Geriatric care or geriatric nursing is a specialty that deals with treating and managing illness in older adults. The Geriatric Care is one of several possible transitional care settings that allow the patient to be discharged from an acute care facility and still receive supervision and support. The senior population has specific needs that differ from the typical hospitalized adult or child, such as daily living (ADL) limitations, cognitive impairment, sensory loss, and pain/discomfort management. Thus, it is not surprising that many geriatric patients will require some form of care from a McKinney geriatric care specialist after hospitalization to ensure continued independent function and safety.
Who Needs Geriatric Care?
The care of elderly patients is not regulated, and there are no specific criteria to determine the need for such service. However, you can infer that a patient may require geriatric home care if they:
- Has had an extended hospitalization (5-7 days), and nursing home placement is not immediately appropriate
- Has multiple chronic conditions, especially if cognitive impairment is present
- Is unable to perform at least two major ADLs without assistance from a family member or caregiver
- Has an unstable mental status with fluctuating levels of consciousness/awareness
- Requires frequent monitoring to ensure patient safety & security during transitional care (e.g.falls, fractures)
Common Geriatric Conditions
1. Urinary Incontinence
Urinary incontinence (UI) is one of the most common complications of aging, and it affects up to 50% of hospitalized geriatric patients. It has been identified as a predictor of falls, functional decline, healthcare utilization, and mortality in this population. Incontinence can result from multiple factors, including failure to avoid (urinary retention ), weak urinary sphincter tone, inadequate bladder capacity, poor hygiene, and cognitive impairment.
2. Upper Extremity Disorders
Older adults are at high risk for upper extremity disorders, shoulder pain, frozen shoulder, adhesive capsulitis, particularly if they have had a previous injury or surgery to the affected joints. This can lead to mild to severe impairment in shoulder movement, increasing the risk for falls and subsequent fractures.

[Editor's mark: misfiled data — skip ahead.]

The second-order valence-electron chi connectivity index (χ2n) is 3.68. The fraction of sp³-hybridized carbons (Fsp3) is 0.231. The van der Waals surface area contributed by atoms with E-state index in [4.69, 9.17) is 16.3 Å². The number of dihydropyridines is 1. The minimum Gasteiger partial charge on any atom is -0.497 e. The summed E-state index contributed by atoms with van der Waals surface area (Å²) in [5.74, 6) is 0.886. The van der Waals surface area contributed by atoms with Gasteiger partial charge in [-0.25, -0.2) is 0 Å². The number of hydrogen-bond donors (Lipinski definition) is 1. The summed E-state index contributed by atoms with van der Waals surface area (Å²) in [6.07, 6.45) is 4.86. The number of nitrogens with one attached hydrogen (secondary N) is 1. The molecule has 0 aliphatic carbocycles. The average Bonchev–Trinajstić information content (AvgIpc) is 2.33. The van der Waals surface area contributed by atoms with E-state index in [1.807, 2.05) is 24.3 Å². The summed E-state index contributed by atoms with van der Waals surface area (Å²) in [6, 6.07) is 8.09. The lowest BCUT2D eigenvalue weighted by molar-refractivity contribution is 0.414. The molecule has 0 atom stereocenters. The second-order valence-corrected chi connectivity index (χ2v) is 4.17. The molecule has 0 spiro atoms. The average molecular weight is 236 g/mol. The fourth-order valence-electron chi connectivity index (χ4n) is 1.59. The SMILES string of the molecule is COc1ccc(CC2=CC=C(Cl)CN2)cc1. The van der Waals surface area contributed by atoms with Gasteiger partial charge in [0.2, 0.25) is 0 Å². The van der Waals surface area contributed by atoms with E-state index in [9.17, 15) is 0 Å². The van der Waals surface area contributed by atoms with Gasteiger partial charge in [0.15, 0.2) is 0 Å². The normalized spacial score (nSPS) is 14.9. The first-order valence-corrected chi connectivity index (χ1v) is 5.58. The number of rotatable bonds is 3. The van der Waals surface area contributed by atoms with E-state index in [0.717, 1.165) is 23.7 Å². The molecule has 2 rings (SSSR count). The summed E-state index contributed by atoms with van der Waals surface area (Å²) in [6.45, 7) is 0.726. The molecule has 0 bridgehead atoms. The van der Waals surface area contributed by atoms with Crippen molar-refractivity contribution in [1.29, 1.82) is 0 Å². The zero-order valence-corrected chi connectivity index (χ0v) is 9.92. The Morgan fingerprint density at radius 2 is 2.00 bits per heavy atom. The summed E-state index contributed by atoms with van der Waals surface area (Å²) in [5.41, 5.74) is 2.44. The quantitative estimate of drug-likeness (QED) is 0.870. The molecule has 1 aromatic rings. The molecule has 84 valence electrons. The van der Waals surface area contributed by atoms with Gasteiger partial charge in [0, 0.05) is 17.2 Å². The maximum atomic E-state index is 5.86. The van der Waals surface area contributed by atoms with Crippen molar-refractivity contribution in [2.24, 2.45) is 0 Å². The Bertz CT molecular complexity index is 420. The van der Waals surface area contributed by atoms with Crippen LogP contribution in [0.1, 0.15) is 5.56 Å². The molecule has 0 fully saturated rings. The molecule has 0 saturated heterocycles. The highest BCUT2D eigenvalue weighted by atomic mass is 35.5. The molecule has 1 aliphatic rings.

3. Sleep Apnea
Between 30-50% of older adults have some form of sleep apnea associated with increased risk for cardiovascular disease, weight gain, and cognitive impairment. It is more common in individuals who are overweight or obese but can also result from pre-existing craniofacial abnormalities (e.g., facial structure, large tongues) or decreased muscle tone (e.g., after stroke).
Osteoarthritis (OA) is the most common chronic joint disorder in adults, and it has a higher prevalence in older age groups due to degenerative changes. It is typically progressive, non-inflammatory, and affects multiple joints simultaneously. The symptoms can be mild to debilitating, and it leads to significant functional decline in patients.
Osteoporosis is prevalent in the elderly population and has been associated with increased mortality. It is estimated that women experience an average decrease of bone mass of 3-5%/decade after menopause, while men lose bone at a rate of 1-2%/decade after age 50.
To summarize, geriatric care is the specialty of nursing that treats and manages illness in older people. You may need it if you have had an extended hospital stay, multiple chronic conditions, or have trouble performing major ADLs. Common geriatric conditions include osteoporosis, osteoarthritis, urinary incontinence, and sleep apnea.